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Sunday, January 06, 2008

Zero to Zen Master: General Plan

My basic plan for the year is to come up with month long experiments related to zen and to read some books. Nothing much fancier than that. Unless I think of something fancier. I've pondered briefly trying to identify a zendo in my area, but the thought of hanging out with a bunch of strangers and sitting quietly for long stretches of time seems kind of weird. Almost weirder than just going to church. So we'll just stick with my modest plan.

I have a list of books I'm planning to work through. I'll go over my list in the near future in some detail. As it happens I decided to read "The Complete Idiot's Guide to Zen Living" first. And despite my knee jerk expectation that the book would suck (just the title I guess) I actually like it and it seems like a pretty calm and level headed introduction.

To a large extent zen is really just about meditating. When I was in college reading about it it always had this sense of *magic* about it. If I could just "get it" some how I'd have this calmness, this well spring of spontaneity and I'd have wisdom in some deep way. And the ability to shoot a bow and arrow in the dark and hit my target. To what ever extent that stuff is true I currently am just of the opinion that zen is really just about training your attention.

In that vein I will try not to get too bound up in my books but will mostly focus on the zazen practice. For each month I'll try some variation of poses, meditation style, perhaps some koans and other little things that I think of. I'm trying not to plan too far ahead so that I can just do whatever makes sense based on what I've tried so far.

So for January here's the plan:

- meditate 8 minutes a day
- count to 10 with breath
- sit in half lotus
- keep in mind the first of the Noble Eightfold Path - right view
- mindfulness trigger: first bite of food each meal

8 minutes doesn't seem like very long, but if you've never tried it, it's *insanely* long. Also I don't have a lot of time. I think it's more important to establish a doable habit than to try to do things perfectly.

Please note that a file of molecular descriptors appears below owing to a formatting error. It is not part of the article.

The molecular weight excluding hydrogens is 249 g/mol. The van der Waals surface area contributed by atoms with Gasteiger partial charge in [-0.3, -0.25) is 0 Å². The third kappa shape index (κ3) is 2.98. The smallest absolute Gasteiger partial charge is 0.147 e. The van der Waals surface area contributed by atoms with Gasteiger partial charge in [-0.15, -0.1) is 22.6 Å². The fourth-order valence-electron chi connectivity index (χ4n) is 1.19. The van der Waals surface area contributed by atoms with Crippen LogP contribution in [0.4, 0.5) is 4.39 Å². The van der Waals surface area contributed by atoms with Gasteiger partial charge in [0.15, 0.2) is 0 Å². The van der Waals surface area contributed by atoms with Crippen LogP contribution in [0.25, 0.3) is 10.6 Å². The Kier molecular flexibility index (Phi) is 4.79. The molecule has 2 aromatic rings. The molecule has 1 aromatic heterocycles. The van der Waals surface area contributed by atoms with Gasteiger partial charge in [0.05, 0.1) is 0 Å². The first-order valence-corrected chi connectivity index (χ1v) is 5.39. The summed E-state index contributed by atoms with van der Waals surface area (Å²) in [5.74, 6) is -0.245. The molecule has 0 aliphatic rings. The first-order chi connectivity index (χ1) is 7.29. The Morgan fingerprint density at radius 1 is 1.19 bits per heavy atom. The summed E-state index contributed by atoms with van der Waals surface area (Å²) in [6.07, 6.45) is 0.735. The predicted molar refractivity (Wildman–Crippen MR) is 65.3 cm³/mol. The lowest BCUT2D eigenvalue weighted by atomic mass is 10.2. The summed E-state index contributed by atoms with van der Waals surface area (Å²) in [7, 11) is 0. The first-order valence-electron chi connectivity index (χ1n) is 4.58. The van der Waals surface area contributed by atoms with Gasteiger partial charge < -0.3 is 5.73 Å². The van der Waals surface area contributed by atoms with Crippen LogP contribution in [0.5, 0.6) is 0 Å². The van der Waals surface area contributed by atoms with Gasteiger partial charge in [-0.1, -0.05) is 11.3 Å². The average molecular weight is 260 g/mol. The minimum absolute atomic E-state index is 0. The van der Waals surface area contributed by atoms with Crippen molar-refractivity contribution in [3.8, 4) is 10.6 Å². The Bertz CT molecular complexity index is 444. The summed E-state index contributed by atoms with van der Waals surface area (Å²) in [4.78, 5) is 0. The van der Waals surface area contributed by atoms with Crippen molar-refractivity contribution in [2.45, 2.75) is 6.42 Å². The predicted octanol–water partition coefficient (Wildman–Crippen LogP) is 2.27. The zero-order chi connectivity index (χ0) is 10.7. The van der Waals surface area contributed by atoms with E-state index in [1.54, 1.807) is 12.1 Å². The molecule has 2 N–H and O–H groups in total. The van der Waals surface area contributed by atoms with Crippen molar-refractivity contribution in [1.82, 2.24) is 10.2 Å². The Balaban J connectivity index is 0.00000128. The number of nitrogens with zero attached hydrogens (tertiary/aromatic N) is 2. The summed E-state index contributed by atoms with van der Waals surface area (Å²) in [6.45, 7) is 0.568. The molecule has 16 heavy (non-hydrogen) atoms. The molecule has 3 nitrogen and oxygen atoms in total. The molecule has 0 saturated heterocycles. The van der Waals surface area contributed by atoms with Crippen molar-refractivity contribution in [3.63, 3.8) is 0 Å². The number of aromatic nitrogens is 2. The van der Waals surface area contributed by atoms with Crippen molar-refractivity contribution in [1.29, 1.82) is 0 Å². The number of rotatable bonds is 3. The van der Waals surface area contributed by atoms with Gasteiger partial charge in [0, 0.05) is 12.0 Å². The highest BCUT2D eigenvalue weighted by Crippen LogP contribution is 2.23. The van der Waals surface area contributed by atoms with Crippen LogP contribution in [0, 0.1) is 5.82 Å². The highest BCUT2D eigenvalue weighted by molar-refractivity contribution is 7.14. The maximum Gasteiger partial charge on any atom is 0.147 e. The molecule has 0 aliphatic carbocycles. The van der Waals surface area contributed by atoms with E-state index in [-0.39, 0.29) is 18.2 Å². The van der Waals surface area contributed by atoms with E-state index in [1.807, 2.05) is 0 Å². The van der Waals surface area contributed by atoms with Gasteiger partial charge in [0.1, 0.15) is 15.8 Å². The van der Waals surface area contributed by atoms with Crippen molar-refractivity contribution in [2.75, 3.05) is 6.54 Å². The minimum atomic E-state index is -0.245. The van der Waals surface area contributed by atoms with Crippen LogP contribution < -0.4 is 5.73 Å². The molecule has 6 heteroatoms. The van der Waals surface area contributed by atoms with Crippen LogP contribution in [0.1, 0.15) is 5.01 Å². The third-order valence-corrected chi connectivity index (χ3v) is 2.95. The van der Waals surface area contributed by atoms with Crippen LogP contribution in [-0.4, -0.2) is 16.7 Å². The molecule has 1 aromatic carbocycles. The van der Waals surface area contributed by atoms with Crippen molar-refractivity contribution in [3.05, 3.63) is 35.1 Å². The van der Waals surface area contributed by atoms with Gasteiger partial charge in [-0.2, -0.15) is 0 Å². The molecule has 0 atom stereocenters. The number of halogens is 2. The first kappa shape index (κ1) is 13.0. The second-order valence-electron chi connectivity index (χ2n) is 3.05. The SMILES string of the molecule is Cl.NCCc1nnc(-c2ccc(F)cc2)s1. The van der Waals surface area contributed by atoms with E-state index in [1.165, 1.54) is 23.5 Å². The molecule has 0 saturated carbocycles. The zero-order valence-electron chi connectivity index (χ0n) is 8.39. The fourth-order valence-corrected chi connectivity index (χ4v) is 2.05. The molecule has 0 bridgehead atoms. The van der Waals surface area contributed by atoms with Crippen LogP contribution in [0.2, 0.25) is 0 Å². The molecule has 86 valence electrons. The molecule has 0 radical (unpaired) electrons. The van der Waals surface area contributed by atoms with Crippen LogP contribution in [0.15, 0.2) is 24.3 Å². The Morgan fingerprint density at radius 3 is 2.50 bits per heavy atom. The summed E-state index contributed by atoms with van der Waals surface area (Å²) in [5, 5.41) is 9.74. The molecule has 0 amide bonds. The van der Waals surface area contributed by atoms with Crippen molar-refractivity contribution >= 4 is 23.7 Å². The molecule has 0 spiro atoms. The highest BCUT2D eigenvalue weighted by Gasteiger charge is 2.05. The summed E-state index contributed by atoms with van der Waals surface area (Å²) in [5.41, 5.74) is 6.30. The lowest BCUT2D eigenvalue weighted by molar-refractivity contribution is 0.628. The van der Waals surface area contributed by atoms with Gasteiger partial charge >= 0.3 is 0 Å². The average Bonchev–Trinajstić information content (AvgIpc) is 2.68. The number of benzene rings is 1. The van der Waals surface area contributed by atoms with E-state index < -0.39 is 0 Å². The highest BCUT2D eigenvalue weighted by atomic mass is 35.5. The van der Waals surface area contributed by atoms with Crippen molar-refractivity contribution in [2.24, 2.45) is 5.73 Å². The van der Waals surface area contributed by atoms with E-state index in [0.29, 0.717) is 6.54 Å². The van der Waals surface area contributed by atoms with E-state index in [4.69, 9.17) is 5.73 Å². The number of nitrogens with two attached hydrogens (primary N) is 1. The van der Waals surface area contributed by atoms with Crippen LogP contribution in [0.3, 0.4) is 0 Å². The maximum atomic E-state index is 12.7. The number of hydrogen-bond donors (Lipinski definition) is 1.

I'm doing the count to 10 thing as a sort of training wheel. I've kept up a nightly meditation routine for the last 6 months or so but I still find it so very hard to focus on my breath for the 8 minutes. I've read that counting to 10 is a good "hack" to help you stay focused.

Sitting in a slightly uncomfortable position has made mindfulness possible. Years ago when I tried meditating I always fell asleep. Now it's never a problem. Doing a "true" half lotus is beyond my skill but it's the perfect level for me to aim at for now. I would *love* to get to a full lotus during the year but I'm not going to hold my breath.

Right View. I'm not deeply interested in the Buddhist aspects of zen but I also don't want to ignore them completely. So I'll just review the different steps of the noble path for a while.

Mindfulness triggers. The goal of zen (for some) seems to be as much awareness of now as you can muster. A useful tip I've heard in this respect is to create "mindfulness triggers". In other words set up a habit of having your environment remind you to be mindful. My first trigger will be for first bites of meals.

Ok, that's enough talking about zen for now. Gotta go sit on my ass for 8 minutes before I head off too bed.

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